Amid WSU’s confetti, a message for sports

  As confetti floated down onto a basketball court the other day in Las Vegas, the news was startling: Washington State had just become the first women’s program in the history of the school to claim a conference championship in the NCAA era of women’s governance – about 40 years worth – in any sport.

  What happened about then was equally jarring: Here was a team having the time of its life, bananas over a title that will remain etched in its collective minds and in WSU lore forever. From Rwanda native Bella Murekatate’s non-stop, euphoric chatter to the old-soul glow of savvy guard Charlisse Leger-Walker, the Cougars did what Cougars do – they partied it up gloriously.

  But wait? How are we supposed to accommodate sheer bliss on a sports menu that’s mostly a grim trudge of frown wrinkles, from load management to contract renegotiations to coaches accused of domestic violence and racial insensitivity to gun violence?

  You mean this sports thing can be fun?

  Kamie Ethridge, the fifth-year coach, added to the festivity when she was asked about the vision she might have had when she took over a program that’s never won an NCAA-tournament game, that somehow, in an eight-year span from 1999-2007, went 44-182. Rather than spout any our-rebuilding-blueprint-was-proven nonsense, Ethridge basically said the whole thing surprised the hell out of her, too.

  “I would never have thought we could do it,” Ethridge said. “I didn’t even think, when I took the job, that this was possible in this kind of league, with these kinds of coaches and athletes we’re going up against.”

  The story is extreme, yes. Not every saga is the Pittsburgh Pirates winning 119 games and sweeping the Yankees to win the World Series. But the WSU women suggest that the other stuff is just background noise, and sports, at its core, is supposed to be fun.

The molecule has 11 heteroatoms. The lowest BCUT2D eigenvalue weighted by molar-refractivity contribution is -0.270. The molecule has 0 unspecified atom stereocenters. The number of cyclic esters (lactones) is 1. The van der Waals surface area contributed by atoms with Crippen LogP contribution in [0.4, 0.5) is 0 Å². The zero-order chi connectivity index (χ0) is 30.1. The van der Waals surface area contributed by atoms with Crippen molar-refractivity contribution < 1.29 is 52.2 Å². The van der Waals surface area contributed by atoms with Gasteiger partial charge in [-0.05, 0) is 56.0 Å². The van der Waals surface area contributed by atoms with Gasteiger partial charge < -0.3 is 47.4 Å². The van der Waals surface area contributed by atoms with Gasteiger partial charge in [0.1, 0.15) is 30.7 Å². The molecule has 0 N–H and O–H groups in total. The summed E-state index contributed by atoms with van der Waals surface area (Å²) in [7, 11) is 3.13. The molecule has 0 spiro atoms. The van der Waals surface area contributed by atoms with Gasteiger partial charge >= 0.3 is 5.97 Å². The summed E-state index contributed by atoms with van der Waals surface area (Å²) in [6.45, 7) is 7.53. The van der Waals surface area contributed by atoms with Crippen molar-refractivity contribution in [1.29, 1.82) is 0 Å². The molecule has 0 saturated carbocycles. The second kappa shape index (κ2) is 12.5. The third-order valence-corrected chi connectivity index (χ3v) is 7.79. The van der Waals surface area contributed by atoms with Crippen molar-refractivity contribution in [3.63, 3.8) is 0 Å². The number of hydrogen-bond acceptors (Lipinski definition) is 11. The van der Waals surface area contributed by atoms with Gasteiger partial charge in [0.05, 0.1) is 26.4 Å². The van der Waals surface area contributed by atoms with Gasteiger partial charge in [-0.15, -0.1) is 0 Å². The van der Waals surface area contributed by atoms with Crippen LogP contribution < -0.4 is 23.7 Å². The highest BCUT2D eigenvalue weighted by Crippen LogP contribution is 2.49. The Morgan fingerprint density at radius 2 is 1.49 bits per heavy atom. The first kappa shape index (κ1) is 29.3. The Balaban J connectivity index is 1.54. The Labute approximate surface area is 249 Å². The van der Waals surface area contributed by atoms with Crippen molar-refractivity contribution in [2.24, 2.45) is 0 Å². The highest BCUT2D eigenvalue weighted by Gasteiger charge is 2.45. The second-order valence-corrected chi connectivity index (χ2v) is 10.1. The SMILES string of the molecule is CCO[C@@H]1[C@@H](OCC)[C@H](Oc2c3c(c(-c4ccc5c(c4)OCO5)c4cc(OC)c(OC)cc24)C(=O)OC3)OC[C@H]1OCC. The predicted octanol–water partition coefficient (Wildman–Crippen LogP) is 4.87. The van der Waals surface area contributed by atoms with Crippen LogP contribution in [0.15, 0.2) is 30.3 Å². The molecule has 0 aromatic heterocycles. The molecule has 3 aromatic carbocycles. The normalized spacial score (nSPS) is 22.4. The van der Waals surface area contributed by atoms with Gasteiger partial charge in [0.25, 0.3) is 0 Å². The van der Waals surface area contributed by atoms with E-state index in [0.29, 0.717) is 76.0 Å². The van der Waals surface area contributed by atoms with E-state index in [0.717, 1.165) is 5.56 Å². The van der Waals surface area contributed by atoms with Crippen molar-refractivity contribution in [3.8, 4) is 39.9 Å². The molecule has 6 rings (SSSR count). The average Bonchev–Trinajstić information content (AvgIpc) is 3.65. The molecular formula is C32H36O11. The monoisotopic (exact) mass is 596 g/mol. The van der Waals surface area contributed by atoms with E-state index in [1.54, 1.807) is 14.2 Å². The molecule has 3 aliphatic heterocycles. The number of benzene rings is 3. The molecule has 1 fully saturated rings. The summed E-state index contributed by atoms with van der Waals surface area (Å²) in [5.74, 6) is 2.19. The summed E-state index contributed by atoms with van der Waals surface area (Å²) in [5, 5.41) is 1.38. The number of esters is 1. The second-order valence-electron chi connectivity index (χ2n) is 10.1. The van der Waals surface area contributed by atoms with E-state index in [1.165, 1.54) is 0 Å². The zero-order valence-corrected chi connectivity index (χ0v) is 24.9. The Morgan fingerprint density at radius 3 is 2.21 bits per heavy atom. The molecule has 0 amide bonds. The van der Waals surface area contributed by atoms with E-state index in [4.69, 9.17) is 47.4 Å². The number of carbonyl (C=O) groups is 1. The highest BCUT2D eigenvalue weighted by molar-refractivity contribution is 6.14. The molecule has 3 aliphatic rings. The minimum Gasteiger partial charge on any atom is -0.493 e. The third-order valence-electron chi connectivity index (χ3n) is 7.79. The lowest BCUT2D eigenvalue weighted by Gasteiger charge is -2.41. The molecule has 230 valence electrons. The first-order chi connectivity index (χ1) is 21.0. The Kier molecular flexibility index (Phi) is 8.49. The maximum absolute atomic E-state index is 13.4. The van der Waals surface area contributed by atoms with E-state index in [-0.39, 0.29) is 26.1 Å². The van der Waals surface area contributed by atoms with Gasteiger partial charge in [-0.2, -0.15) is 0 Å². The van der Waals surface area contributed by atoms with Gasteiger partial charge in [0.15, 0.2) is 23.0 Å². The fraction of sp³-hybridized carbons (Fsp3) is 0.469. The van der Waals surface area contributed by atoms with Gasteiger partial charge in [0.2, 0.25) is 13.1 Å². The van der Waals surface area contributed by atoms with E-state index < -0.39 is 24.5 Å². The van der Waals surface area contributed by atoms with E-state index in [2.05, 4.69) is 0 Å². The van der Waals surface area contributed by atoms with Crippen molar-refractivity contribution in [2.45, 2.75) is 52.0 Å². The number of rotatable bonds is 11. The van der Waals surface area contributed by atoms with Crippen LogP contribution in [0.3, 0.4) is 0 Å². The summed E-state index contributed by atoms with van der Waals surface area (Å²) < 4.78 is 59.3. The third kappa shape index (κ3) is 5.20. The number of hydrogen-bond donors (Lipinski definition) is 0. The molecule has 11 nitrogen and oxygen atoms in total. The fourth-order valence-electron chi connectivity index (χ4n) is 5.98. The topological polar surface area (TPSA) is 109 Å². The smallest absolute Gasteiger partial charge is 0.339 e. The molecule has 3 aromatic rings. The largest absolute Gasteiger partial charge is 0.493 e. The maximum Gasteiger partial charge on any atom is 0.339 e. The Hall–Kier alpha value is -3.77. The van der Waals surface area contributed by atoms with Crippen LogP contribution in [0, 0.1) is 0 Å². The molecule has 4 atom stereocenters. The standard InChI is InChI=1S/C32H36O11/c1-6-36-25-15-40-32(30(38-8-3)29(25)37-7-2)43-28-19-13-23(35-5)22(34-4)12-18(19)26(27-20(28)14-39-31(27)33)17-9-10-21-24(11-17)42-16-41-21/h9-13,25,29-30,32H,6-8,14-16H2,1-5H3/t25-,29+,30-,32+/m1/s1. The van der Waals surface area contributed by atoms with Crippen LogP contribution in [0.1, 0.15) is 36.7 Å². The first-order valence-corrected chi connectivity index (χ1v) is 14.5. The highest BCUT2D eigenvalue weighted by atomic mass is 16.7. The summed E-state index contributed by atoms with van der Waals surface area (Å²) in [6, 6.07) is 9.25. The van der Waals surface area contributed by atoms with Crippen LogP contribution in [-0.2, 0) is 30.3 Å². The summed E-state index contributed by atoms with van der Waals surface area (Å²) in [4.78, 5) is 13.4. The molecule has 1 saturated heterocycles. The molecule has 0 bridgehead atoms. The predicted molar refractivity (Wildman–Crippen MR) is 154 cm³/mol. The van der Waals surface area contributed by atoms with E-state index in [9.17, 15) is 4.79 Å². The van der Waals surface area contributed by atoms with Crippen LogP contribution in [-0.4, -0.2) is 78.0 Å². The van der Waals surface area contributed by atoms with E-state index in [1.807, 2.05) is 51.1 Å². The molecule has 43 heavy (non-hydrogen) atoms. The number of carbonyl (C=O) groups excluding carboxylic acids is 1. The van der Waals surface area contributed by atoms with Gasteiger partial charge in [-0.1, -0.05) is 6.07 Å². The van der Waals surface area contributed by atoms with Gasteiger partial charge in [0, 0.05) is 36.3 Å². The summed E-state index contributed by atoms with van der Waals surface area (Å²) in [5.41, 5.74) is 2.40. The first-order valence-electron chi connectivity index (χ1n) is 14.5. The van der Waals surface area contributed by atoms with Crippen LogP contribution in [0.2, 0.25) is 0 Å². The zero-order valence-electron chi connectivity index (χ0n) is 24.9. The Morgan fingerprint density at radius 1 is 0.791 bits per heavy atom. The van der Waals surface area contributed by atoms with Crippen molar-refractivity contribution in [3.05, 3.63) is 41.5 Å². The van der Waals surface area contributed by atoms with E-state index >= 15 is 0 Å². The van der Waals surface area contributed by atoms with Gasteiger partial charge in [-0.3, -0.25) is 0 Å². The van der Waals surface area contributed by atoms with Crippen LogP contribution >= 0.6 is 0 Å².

Money narratives often get in the way of that, so USC and UCLA are somehow off to the Big Ten, with all the principals assuring us this is best for everybody.

  Of course, sports is inseparable from the impulses of society, and with our insane gun ethos, we have incredible headlines like the New Mexico State basketball player who got into a gunfight that killed a young man on game’s eve in Albuquerque. You know, because when you go on the road, you pack your sneakers, your jersey and shorts and your Glock.

  And we have Brandon Miller, Alabama’s star freshman, accused of bringing a gun to a teammate that killed a 23-year-old woman. In the NBA, Memphis star Ja Morant is on the griddle for an Instagram post showing him boogieing at a nightclub, brandishing a gun.

  Ah, social media. Sports plays to a soundtrack of morning-show yardbarkers on ESPN, underscoring how we’re supposed to accept sports as a zero-sum game. One team successes means the loser will never win the big one. And naturally, the winner prevailed because he didn’t get any respect.

  It’s a murky, often lamentable arena, sports. Somehow, Washington State’s women carved out a little sliver that reminds us how good the essence can be. Nicely done, Cougs.